Out of all of the debris in our defeat at the Etihad, one thing of note was that we lined up without inverted wingers.
Throughout this season we’ve seen Andre Villas-Boas use a left footer on the right and a right footer on the left. But Sunday saw an orthodox right footer on his natural side in Aaron Lennon and a southpaw out on the left in Erik Lamela.
A common complaint about Spurs this season has been the lack of width in the final third with our inverted wingers cutting inside on to their stronger foot. Whilst our full backs have been struggling to provide the necessary width that is required when this happens, could AVB be switching back to conventional wide men?
Erik Lamela on the left
Much has been said and written about Erik Lamela starting in the Premier League after his performances in our European games. After a long wait, we finally got to see the Argentinean in the initial line-up, but not on the right.
For the first 60 minutes at the Etihad, before he was moved in to the centre to accommodate Gylfi Sigurdsson, Lamela was playing from the left. He was tasked with stretching the defence and trying to push Pablo Zabaleta back.
He operated with width, but still played the role as a wide forward would. Hugging the touchline in the middle third of the pitch, then coming inside in to more central areas once up in the final third.
Rarely did he get in-behind Zabaleta in order to cross or pull the ball back.
Whilst wide on the left, he did create a shooting chance for Emmanuel Adebayor (1), but this was after the switch to 4-4-2. He also an effort that went straight through the box to Lennon on the other side (2). When he had driven in to the centre in the final third, he did supply a pass for a Paulinho shot (3).
One thing that Lamela does provide is a natural ability to dribble with the ball. Here, his instincts of playing as a wide forward were shown again, as he skipped past opponents having come inside towards the middle of the pitch.
After the introduction of Gylfi Sigurdsson and Moussa Dembele, Lamela came more central. The experiment to play him on the left wasn’t a great success as he still was looking to come inside rather than ‘hit the by line’ as a conventional winger would.
His strongest suit, apart from his dribbling, is his ability to shoot. Being on the left does take him off of his favoured foot, which makes it even more difficult to get a shot away when he comes inside.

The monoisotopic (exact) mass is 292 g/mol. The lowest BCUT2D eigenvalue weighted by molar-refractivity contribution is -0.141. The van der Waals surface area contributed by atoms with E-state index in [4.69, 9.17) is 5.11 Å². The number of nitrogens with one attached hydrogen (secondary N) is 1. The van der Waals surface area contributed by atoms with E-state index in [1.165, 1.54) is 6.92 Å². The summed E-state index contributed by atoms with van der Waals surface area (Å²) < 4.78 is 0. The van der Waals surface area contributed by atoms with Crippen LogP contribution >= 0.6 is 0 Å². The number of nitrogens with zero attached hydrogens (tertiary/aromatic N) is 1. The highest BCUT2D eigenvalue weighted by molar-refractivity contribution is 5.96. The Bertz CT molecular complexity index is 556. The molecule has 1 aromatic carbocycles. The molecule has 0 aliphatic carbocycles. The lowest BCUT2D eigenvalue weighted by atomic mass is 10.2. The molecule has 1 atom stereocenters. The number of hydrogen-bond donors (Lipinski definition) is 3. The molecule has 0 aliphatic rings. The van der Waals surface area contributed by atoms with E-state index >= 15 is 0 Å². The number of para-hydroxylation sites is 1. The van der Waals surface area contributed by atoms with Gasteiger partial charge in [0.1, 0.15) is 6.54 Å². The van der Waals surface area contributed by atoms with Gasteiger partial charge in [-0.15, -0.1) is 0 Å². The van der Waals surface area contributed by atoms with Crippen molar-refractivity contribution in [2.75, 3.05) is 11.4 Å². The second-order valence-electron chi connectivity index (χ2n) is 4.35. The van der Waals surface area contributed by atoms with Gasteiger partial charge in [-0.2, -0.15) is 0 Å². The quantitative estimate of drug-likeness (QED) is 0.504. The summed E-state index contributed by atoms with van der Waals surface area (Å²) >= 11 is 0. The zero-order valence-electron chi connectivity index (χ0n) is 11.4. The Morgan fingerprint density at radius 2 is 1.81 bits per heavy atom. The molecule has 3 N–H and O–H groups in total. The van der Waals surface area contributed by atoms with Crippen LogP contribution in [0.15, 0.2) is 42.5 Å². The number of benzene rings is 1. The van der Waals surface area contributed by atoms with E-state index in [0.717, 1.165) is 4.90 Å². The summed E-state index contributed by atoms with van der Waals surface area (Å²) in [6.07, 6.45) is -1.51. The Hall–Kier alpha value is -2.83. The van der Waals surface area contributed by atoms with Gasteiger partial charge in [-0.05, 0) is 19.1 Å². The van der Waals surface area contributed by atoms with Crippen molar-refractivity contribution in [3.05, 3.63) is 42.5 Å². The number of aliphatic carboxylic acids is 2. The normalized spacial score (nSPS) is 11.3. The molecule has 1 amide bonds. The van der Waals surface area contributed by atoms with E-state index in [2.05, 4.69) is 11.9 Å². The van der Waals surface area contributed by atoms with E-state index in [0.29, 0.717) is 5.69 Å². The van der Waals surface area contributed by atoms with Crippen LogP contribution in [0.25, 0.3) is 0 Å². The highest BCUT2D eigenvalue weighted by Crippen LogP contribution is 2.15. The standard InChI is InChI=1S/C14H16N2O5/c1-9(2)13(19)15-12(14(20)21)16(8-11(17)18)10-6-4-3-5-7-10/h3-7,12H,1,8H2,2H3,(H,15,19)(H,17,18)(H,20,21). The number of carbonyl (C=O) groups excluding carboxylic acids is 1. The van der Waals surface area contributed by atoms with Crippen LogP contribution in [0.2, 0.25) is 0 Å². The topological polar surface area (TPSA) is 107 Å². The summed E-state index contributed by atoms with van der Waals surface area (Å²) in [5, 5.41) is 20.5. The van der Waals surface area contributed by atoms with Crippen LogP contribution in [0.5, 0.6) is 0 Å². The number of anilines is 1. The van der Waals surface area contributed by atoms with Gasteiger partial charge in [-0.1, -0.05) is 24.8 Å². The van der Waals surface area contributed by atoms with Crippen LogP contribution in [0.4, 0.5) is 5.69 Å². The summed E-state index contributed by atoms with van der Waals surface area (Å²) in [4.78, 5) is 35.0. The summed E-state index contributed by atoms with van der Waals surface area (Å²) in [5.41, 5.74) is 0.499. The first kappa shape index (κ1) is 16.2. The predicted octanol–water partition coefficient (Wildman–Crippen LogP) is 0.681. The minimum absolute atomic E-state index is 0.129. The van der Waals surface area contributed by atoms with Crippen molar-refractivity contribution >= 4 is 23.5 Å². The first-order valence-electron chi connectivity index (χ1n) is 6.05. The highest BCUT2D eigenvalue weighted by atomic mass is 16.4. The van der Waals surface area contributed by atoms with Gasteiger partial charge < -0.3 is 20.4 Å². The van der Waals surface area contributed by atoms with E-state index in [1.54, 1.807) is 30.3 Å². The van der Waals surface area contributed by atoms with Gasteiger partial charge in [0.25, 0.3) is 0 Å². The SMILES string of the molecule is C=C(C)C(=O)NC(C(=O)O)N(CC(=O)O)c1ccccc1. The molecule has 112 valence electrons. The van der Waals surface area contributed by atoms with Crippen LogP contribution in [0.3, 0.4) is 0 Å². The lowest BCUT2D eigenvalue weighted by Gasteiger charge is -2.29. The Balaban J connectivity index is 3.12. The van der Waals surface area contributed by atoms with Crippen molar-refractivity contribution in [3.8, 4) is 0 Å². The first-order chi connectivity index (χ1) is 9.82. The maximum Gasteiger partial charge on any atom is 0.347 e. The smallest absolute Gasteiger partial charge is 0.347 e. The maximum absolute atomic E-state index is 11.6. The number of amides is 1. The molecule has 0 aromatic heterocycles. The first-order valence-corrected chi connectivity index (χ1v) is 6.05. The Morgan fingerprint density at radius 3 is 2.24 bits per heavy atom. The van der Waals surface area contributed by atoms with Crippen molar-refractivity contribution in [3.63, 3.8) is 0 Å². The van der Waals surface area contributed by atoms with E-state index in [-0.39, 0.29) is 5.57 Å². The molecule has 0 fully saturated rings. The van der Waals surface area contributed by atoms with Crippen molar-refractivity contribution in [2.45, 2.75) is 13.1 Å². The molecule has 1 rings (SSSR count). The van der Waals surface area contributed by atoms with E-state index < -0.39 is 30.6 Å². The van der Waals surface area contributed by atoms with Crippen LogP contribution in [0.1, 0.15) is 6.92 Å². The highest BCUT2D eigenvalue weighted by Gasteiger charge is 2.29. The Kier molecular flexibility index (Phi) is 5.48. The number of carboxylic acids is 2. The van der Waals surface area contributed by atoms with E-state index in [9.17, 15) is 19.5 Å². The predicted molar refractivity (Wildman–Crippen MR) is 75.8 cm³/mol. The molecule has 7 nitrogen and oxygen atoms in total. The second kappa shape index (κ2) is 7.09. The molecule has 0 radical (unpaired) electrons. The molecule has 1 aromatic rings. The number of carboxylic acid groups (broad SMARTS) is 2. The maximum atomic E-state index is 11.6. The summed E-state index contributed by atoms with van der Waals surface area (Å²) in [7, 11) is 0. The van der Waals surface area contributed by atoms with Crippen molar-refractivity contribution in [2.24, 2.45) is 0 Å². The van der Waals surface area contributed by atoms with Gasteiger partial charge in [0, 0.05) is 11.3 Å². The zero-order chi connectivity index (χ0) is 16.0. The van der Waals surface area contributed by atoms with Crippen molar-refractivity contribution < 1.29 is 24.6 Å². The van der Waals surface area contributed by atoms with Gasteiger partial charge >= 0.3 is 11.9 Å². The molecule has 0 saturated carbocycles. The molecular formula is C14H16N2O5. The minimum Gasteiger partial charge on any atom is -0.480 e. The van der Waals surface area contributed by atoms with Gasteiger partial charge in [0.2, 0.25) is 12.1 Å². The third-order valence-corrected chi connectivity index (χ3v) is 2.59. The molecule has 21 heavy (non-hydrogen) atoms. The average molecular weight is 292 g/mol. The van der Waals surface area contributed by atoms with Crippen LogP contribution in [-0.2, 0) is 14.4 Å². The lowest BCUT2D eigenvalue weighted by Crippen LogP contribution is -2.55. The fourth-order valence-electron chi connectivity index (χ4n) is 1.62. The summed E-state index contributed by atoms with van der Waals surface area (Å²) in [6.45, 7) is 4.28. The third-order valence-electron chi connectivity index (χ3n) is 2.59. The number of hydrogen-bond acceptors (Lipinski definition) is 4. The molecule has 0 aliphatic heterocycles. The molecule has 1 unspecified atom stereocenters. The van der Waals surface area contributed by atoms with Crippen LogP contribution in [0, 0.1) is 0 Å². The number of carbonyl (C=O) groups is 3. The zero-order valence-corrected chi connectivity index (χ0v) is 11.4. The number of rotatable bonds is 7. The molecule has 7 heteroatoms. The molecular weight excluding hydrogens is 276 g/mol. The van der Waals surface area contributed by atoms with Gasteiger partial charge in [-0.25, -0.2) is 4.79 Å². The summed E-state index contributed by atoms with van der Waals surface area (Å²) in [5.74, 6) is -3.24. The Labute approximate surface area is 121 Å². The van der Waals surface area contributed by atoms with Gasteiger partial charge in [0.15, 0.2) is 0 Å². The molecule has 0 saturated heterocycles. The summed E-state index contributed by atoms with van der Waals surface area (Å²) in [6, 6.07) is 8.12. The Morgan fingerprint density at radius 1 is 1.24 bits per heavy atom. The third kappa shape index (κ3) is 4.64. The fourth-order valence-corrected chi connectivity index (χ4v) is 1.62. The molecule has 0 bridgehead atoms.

Aaron Lennon on the right
On the other side, Aaron Lennon was staying wide, but was also unable to get behind the full back in order to cross or cut the ball back.
Lennon’s problem wasn’t coming inside like Erik Lamela was on the opposite flank. The pint-sized winger hugs the touchline and looks to get behind defences, but against City he was forced to go backwards often when he received the ball.
The reason for this was that Gael Clichy and Samir Nasri were doing a decent job at keeping him in front of them. Although he did manage to dribble past Clichy a couple of times in wide areas, any attempts at crosses were blocked.
Could we be seeing an end to our inverted wingers?
Although this was just one game, the fact that Andre Villas-Boas opted for orthodox wide players was something that got lost in the fall out from our capitulation.
Could the system be here to stay?
Naturally from having a long-term understanding from playing ahead of Kyle Walker, Aaron Lennon looked a lot more at home on the right than Erik Lamela on the left. Lennon is an orthodox winger though, whereas Lamela is a wide forward and this is where the system was failing. The Argentinean was still looking to move inside in the final third despite being on the left, but this is his natural game.
Whilst conventional wingers offers width on paper, it doesn’t lend itself to the players we’ve signed, especially once we have Nacer Chadli back.
The current problem if we want to use inverted wingers is two-fold.
Firstly, in the full back area. With Jan Vertonghen at left back, he can’t provide the bursts of speed required on the overlap that Danny Rose can.
Secondly, our wide players need to learn when to take the ball inside and when to release the full back on the overlap. The ball isn’t moving quickly enough in the final third, but it’s also not hitting the players making the right runs. For example, Kyle Walker is getting caught out of position when the ball is turned over making him look reckless and a bad decision maker. The problem is that he is often offering the support he should be, but isn’t receiving the pass.
On Sunday we face another team that plays 4-4-2 in Manchester United. It’ll be interesting to see if Andre Villas-Boas continues with orthodox players in the wide positions to stretch the opposition or if he switches back to inverted wingers.